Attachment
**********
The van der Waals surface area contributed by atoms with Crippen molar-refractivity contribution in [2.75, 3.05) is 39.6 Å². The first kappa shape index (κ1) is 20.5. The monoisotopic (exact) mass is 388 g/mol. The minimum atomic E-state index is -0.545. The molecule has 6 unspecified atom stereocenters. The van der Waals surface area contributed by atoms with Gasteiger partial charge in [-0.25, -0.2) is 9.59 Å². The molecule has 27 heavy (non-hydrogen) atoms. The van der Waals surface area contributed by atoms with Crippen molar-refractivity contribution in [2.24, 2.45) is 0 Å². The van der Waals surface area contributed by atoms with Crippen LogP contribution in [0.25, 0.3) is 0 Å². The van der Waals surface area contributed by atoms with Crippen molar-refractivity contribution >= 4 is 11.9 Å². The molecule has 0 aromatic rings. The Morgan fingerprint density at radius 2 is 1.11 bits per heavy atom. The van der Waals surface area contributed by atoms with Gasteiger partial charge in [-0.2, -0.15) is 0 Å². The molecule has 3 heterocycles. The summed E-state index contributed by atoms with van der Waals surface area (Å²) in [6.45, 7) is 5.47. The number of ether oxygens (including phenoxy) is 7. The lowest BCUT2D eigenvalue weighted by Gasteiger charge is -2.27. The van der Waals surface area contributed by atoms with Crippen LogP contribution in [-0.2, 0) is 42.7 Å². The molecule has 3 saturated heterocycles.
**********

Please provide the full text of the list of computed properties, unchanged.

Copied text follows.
The van der Waals surface area contributed by atoms with Crippen molar-refractivity contribution in [2.75, 3.05) is 39.6 Å². The first kappa shape index (κ1) is 20.5. The monoisotopic (exact) mass is 388 g/mol. The minimum atomic E-state index is -0.545. The molecule has 6 unspecified atom stereocenters. The van der Waals surface area contributed by atoms with Gasteiger partial charge in [-0.25, -0.2) is 9.59 Å². The molecule has 27 heavy (non-hydrogen) atoms. The van der Waals surface area contributed by atoms with Crippen molar-refractivity contribution in [2.24, 2.45) is 0 Å². The van der Waals surface area contributed by atoms with Crippen LogP contribution in [0.25, 0.3) is 0 Å². The van der Waals surface area contributed by atoms with Crippen molar-refractivity contribution >= 4 is 11.9 Å². The molecule has 0 aromatic rings. The Morgan fingerprint density at radius 2 is 1.11 bits per heavy atom. The van der Waals surface area contributed by atoms with Gasteiger partial charge in [-0.2, -0.15) is 0 Å². The molecule has 3 heterocycles. The summed E-state index contributed by atoms with van der Waals surface area (Å²) in [6.45, 7) is 5.47. The number of ether oxygens (including phenoxy) is 7. The lowest BCUT2D eigenvalue weighted by Gasteiger charge is -2.27. The van der Waals surface area contributed by atoms with Crippen LogP contribution in [-0.2, 0) is 42.7 Å². The molecule has 3 saturated heterocycles.